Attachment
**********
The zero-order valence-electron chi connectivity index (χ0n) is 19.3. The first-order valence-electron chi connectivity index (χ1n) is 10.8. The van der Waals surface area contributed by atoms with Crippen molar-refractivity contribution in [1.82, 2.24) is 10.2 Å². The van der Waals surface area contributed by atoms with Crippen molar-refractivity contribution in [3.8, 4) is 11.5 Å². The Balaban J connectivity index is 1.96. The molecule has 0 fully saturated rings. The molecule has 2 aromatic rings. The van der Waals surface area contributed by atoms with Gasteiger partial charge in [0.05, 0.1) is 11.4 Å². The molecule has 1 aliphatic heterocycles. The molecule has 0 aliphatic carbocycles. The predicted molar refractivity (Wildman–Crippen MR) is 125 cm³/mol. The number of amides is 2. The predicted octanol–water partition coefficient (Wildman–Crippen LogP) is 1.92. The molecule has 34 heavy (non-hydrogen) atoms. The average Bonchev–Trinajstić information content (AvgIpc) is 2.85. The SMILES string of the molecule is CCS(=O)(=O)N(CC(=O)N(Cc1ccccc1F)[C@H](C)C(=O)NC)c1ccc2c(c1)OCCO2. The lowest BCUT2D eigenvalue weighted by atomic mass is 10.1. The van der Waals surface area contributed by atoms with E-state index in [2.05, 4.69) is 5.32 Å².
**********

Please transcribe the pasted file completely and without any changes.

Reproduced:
The zero-order valence-electron chi connectivity index (χ0n) is 19.3. The first-order valence-electron chi connectivity index (χ1n) is 10.8. The van der Waals surface area contributed by atoms with Crippen molar-refractivity contribution in [1.82, 2.24) is 10.2 Å². The van der Waals surface area contributed by atoms with Crippen molar-refractivity contribution in [3.8, 4) is 11.5 Å². The Balaban J connectivity index is 1.96. The molecule has 0 fully saturated rings. The molecule has 2 aromatic rings. The van der Waals surface area contributed by atoms with Gasteiger partial charge in [0.05, 0.1) is 11.4 Å². The molecule has 1 aliphatic heterocycles. The molecule has 0 aliphatic carbocycles. The predicted molar refractivity (Wildman–Crippen MR) is 125 cm³/mol. The number of amides is 2. The predicted octanol–water partition coefficient (Wildman–Crippen LogP) is 1.92. The molecule has 34 heavy (non-hydrogen) atoms. The average Bonchev–Trinajstić information content (AvgIpc) is 2.85. The SMILES string of the molecule is CCS(=O)(=O)N(CC(=O)N(Cc1ccccc1F)[C@H](C)C(=O)NC)c1ccc2c(c1)OCCO2. The lowest BCUT2D eigenvalue weighted by atomic mass is 10.1. The van der Waals surface area contributed by atoms with E-state index in [2.05, 4.69) is 5.32 Å².